Team:Sorbonne U Paris/Safety


Biology is a domain that require extensive cautions especially when it comes to the use of Genetically Modified Organisms (GMO). For this reason we focused extensively on the safety part of our project.

I- Project Safety


Throughout the whole project, we used Chlamydomonas reinhardtii as host organism for all the laboratory work. This single cell algae are widely distributed around the world, in soil and freshwater. We used Chlamydomonas reinhardtii D66 : a non-pathogenic strain for humans and the environment. To assess the safety of Chlamydomonas reinhardtii, researchers estimated the genotoxic potential of the dried C. reinhardtii algal biomass and found no evidence of mutagenicity or genotoxic activity. (1) This strain is characterized by normal photosynthetic properties, but requires ammonia as a source of nitrogen. Intrestingly, this ability could be a key factor in the future success of algal-based biofuels. Therefore, Chlamydomonas reinhardtii is easy to use in conventional laboratory without any risk.


The aim of our project is to cultivate Chlamydomonas reinhardtii in marine environment, to avoid competition with arable land. However, many laws are governing the use of modified organisms in natural environments. Indeed, after our interview with Stephane Lemaire, an expert of microalguae, we noticed several challenge in our project. For example, the release of our microalgae into the marine environment can lead to horizontal gene transfer between marine microorganisms.

Despite the genetic modifications made to our microalgae, which could lead to its death in case of strong environmental disturbances, our project requires a real average of bio-containment. A solution were then proposed. « In Chlamydomonas reinhardtii, none of the 69 protein‐coding genes in the plastome uses the stop codon UGA, therefore this spare codon can be exploited as a useful synthetic biology tool ». (2). The goal is to integrate these stop codon in the genome, then to introduce a tRNA to associate with a non-natural amino acid. The microalgae will receive this unnatural amino acid only when it's confined in the photobioreactor. Transcription and translation should thus take place normally.

However when the microalgae escapes from the compartment it will have no more access to the non-natural amino acid. This will interrupt the traduction process which would ultimately lead to the death of the algae. Furthermore, in the case of horizontal genes transfer, the recipient organism does not associate transfer RNA with the codon of the mRNA, which causes the translation to stop. So the proteins will be truncated because the ribosomes will read the stop codon as it is.

Further details about our Human practices available on the Human practices pages

II. Laboratory safety


Every experiments was made in the “Institut de biologie physico-chimique” of Institut Curie, Sorbonne Université, Paris (France). Before any lab work, our team members were train about the good laboratory practices (GLP).

All components used in our experiments are classified as safe and were used under established protocols and with proper guidance. “Classification and labelling” regulation identify hazardous chemicals and inform users about their risks through standard symbols and phrases. In the EU, the classification and labelling of hazardous chemicals is governed by Regulation N. 1272/2008 on classification, labelling and packaging of substances and mixtures (the 'CLP Regulation'). (3)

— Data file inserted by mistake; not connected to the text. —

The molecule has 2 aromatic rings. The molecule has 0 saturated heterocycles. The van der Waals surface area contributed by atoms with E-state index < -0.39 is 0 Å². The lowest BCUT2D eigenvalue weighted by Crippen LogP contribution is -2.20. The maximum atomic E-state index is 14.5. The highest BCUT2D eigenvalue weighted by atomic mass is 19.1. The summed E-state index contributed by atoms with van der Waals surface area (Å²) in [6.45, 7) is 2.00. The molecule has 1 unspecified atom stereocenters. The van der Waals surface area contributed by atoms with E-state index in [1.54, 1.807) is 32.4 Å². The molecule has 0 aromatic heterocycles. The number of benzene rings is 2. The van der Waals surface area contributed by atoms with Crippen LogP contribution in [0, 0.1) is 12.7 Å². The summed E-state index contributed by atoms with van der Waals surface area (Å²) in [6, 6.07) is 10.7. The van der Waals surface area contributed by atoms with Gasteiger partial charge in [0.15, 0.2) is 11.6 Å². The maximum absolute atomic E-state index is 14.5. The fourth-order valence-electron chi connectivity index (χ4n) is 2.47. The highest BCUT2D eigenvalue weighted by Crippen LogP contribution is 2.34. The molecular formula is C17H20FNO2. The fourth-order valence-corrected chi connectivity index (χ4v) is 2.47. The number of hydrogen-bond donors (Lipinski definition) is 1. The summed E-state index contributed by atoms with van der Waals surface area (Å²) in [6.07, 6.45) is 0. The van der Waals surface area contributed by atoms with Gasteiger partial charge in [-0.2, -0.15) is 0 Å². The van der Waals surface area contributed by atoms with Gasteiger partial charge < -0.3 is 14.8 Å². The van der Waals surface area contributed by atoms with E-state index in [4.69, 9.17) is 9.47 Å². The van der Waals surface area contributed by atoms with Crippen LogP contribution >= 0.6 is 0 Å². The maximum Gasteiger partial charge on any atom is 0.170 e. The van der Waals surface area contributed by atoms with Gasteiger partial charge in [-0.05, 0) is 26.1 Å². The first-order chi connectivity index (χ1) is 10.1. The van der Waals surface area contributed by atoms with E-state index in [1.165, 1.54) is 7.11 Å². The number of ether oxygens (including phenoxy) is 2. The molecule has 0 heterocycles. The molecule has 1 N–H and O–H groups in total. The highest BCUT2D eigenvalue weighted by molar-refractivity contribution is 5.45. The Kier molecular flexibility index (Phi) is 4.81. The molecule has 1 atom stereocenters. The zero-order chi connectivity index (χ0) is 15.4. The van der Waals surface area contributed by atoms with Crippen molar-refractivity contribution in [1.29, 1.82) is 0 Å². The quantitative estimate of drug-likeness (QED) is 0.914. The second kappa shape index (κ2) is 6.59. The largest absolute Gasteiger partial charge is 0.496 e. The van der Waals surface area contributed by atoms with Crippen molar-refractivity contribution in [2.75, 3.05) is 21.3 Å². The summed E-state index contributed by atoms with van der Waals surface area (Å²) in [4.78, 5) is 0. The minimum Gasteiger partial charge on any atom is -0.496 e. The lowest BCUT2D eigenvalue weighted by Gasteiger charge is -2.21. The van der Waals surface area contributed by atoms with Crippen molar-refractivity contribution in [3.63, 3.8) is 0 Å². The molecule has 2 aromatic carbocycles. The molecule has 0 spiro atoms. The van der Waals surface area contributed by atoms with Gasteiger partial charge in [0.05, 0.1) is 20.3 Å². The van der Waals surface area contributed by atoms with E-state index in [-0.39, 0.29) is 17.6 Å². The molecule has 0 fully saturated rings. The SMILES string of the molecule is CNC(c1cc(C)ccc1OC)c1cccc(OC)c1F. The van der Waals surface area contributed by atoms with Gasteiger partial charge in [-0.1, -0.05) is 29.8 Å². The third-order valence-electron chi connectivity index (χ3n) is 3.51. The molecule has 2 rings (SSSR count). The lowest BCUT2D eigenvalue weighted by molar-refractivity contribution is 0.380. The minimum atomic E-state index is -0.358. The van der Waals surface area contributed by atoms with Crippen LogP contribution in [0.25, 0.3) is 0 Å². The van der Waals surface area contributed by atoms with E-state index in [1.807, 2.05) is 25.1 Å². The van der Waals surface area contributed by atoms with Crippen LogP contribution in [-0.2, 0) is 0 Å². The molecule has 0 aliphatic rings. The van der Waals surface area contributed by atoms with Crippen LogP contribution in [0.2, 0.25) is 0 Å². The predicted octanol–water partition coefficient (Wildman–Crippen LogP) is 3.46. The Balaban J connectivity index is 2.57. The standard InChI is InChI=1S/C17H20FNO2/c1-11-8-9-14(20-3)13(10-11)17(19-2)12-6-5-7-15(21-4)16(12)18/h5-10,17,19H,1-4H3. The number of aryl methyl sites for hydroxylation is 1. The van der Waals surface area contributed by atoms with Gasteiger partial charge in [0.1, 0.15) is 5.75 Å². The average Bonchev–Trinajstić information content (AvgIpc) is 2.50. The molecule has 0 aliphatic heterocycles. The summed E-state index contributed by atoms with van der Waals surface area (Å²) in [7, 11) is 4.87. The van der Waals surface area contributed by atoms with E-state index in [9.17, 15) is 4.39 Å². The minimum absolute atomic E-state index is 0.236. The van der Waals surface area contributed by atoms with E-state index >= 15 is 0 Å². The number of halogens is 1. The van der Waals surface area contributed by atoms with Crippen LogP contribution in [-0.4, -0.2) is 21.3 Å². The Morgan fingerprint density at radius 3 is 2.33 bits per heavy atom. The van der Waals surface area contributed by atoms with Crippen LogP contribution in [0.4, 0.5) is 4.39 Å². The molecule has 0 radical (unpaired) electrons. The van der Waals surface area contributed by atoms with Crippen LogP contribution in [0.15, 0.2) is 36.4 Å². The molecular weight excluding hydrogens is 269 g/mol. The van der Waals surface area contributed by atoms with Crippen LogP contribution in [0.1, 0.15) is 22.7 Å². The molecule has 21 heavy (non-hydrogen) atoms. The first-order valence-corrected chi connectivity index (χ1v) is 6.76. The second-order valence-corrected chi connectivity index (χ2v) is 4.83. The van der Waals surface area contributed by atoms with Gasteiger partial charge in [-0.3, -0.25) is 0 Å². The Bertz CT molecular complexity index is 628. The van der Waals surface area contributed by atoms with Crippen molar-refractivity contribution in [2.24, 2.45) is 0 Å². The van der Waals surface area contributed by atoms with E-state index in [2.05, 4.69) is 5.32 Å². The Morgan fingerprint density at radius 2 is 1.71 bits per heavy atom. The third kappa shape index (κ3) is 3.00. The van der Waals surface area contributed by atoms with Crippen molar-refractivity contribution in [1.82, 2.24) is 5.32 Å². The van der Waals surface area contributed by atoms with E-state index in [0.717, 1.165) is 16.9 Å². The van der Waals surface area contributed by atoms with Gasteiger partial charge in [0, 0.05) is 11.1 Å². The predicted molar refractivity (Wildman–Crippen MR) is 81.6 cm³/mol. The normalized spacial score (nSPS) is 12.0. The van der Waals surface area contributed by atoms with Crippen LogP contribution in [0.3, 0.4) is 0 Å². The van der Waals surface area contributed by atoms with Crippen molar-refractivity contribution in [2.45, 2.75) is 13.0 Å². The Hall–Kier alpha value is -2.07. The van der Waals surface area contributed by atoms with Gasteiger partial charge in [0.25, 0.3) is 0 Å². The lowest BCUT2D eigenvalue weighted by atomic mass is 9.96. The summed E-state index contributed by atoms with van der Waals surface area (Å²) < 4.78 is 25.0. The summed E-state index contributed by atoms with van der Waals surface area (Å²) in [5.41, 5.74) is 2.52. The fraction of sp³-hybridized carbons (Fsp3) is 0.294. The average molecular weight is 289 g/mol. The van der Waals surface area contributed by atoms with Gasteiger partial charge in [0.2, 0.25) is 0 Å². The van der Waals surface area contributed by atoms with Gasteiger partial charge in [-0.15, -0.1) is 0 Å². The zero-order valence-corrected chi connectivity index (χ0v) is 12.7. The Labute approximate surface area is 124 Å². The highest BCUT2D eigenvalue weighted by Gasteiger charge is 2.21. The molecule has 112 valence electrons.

Hazard pictograms
Hazard pictogramms (CLP regulation)

Safety considering chemicals

Besides microorganisms, we also used several chemical compounds, one being Ethidium Bromide to visualize DNA in gel electrophoresis. Ethidium bromide belong to substances suspected of causing genetic defects.

Ethidium Bromide is a sensitive fluorescent dye used to detect nucleic acids in agarose gels. It is a mutagen and probable carcinogen. It is toxic and we always wore gloves when working with ethidium bromide. We wiped the area with a damp cloth after the work with ethidium bromide. Also, while wearing gloves after handling ethidium bromide, we were careful to not touch and thereby contaminate other surfaces.

Personnal safety

The experiment were done with several precautions such as:

  • We always wore lab coat, protectives gloves and clothing
  • autoclaving or disinfecting
  • Disinfecting work areas before and after use
  • labeling with name and date every cultures, chemicals clearly
  • Long pants and hair tied back
  • We washed our hands with soap before leaving the lab

Collective safety

The laboratory had common equipment for safety as level 1 organism such as laminar flow cabinet, eye wash stations and showers.

Safety in transport

We didn’t face any problems during the sending of our DNA parts, we sealed out our parcel and filled the custom declaration for shipment.

  • [1] A toxicological evaluation of chlamydomonas reinhardtii, a green algae. Int. J. Toxicol. Murbach Ts et al. 2018.
  • [2]Codon reassignment to facilitate genetic engineering and biocontainment in the chloroplast of Chlamydomonas reinhardtii. Plant biotechnology journal. Rosanna E. B. Young et al. 2016.
  • [3] Regulation (EC) No 1272/2008 of the European Parliament and of the Council of 16 December 2008 on classification, labelling and packaging of substances and mixtures, amending and repealing Directives 67/548/EEC and 1999/45/EC, and amending Regulation (EC) No 1907/2006 (Text with EEA relevance)